Article of the Month - Nov 2022

This article by Tanvi Mehta

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The Buddha Dharma is based on the enlightening teachings of Gautam Buddha and is followed by seven percent of the global population. It is predominant in the regions of Southeast Asia including Tibet, China, Japan, Korea, Mongolia, Vietnam, Nepal, Bhutan, Northeast parts of India, Myanmar, and Sri Lanka. The principle of Buddhism is to wake people up from the illusion of this material world and be situated in real wisdom.

In Mahayana Buddhism, the term Bodhisattva is a person who chooses to be on the path of Buddhahood or spiritual awakening. He has a compassionate heart and works selflessly to relieve the suffering of all sentient beings in this world. In Theravada Buddhism, a Bodhisattva is someone who has generated a spontaneous wish to become a Buddha and has also received a confirmation or prediction from a Buddha about it. These beings are spiritually elevated and possess some important spiritual qualities known as the “four divine abodes” of loving kindness (metta), compassion (karuna), empathetic joy (mudita), and equanimity (upekkha). It is believed that they also possess special powers that they employ in helping ordinary living beings.

The Mahavastu (a text from the Lokattaravada school of Early Buddhism) describes four stages of the Bodhisattva path:

1. Natural (Prakriti) – One first plants the roots of merit in front of a Buddha to attain Buddhahood.

2. Resolution (Pranidhana) – One makes a sincere desire or a valid resolution to attain Buddhahood in the presence of a Buddha.

3. Continuing (Anuloma) – At this stage, one endeavors to practice until one meets a Buddha who confirms one’s future Buddhahood.

4. Irreversible (Anivartana) – In this final stage, one is fully fixed up in his consciousness and does not fall back.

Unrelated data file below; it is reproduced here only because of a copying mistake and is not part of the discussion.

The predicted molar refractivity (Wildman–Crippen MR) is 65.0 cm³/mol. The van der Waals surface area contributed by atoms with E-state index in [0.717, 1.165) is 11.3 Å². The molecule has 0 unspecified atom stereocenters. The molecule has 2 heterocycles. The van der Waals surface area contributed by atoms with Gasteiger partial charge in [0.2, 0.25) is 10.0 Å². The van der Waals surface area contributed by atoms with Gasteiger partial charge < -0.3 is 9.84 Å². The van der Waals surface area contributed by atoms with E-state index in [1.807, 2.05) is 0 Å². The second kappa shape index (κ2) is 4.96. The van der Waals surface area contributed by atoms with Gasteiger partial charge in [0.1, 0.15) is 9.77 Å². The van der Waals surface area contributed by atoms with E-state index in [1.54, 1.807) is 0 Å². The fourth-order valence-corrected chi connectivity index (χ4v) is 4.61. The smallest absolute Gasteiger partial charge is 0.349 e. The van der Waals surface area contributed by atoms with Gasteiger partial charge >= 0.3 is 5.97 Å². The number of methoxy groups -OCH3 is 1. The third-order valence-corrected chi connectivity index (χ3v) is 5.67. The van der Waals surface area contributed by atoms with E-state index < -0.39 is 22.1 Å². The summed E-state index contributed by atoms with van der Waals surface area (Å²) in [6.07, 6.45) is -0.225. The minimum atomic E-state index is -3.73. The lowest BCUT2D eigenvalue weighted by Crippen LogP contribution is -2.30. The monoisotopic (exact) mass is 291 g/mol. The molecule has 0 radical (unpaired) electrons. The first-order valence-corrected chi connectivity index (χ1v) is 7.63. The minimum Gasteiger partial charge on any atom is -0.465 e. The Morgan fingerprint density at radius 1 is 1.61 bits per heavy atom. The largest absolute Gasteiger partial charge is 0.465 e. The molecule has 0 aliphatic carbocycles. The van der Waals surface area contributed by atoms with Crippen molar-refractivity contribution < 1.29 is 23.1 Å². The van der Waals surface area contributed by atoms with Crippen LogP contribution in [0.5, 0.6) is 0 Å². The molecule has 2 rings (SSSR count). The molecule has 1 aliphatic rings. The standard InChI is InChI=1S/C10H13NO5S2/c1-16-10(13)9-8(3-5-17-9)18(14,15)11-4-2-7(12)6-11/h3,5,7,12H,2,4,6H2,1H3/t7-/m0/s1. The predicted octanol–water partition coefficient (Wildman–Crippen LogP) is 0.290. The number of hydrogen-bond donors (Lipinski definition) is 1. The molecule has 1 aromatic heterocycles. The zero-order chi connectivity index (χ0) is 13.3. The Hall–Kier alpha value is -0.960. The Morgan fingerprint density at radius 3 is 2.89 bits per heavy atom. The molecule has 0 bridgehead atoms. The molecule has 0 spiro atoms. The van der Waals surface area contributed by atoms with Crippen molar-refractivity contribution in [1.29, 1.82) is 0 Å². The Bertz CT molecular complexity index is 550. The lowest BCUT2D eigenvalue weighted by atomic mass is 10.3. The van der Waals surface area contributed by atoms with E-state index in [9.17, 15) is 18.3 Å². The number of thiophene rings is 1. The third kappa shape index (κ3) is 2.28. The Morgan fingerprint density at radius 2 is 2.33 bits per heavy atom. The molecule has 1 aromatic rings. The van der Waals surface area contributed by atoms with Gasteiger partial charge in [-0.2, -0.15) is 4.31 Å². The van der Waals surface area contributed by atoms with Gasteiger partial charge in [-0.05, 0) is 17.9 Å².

Tibetan Chenrezig (Avalokiteshvara) | Brocadeless Thangka

Types of Bodhisattvas

According to the Sutta Nipata, a Buddhist scripture, there are three types of Bodhisattvas:

1. Bodhisattvas who are predominant in Wisdom (pannadhika)

2. Bodhisattvas who are predominant in Faith (saddhadhika)

3. Bodhisattvas who are predominant in Vigor (Viriyadhika)

Only a few selected individuals can become a Bodhisattva and some highly advanced Bodhisattvas are revered throughout the Buddhist community.

Bodhisattva Avalokiteshvara: The Personification of Compassion

There are many kinds of Bodhisattvas ranging from ordinary persons to divine Bodhisattvas. One such highly venerated divine Bodhisattva is Avalokiteshvara who is considered the embodiment of great compassion (Mahakaruna) and unconditional love toward all conditioned souls. The Sanskrit term Avalokiteshvara is a combination of three words – Ava meaning “down”, Lokita meaning “to gaze, notice or observe”, and Ishvara meaning “lord”. Thus, the combined words refer to “lord who gazes down – at the world or the living beings”. It is believed that Avalokiteshvara has 108 Avatars and is variably depicted, portrayed, and described as either male or female. He looks at all the people of this world with his eyes of compassion and perceives their lamentations and sufferings. Avalokiteshvara is loved throughout the Buddhist community due to his causeless mercy and compassion upon the conditioned souls of this material world. In the Mahayana Buddhism tradition, the Lotus Sutra has a whole chapter on the doctrines of Avalokiteshvara. It describes him as a highly compassionate Boddhisattva who chooses to stay in this material world and works selflessly to relieve the sufferings of those who call upon his name.

28" Large Size Chenrezig, or the Four-Armed Avalokiteshvara (Tibetan Buddhist Deity) In Brass | Handmade | Made In India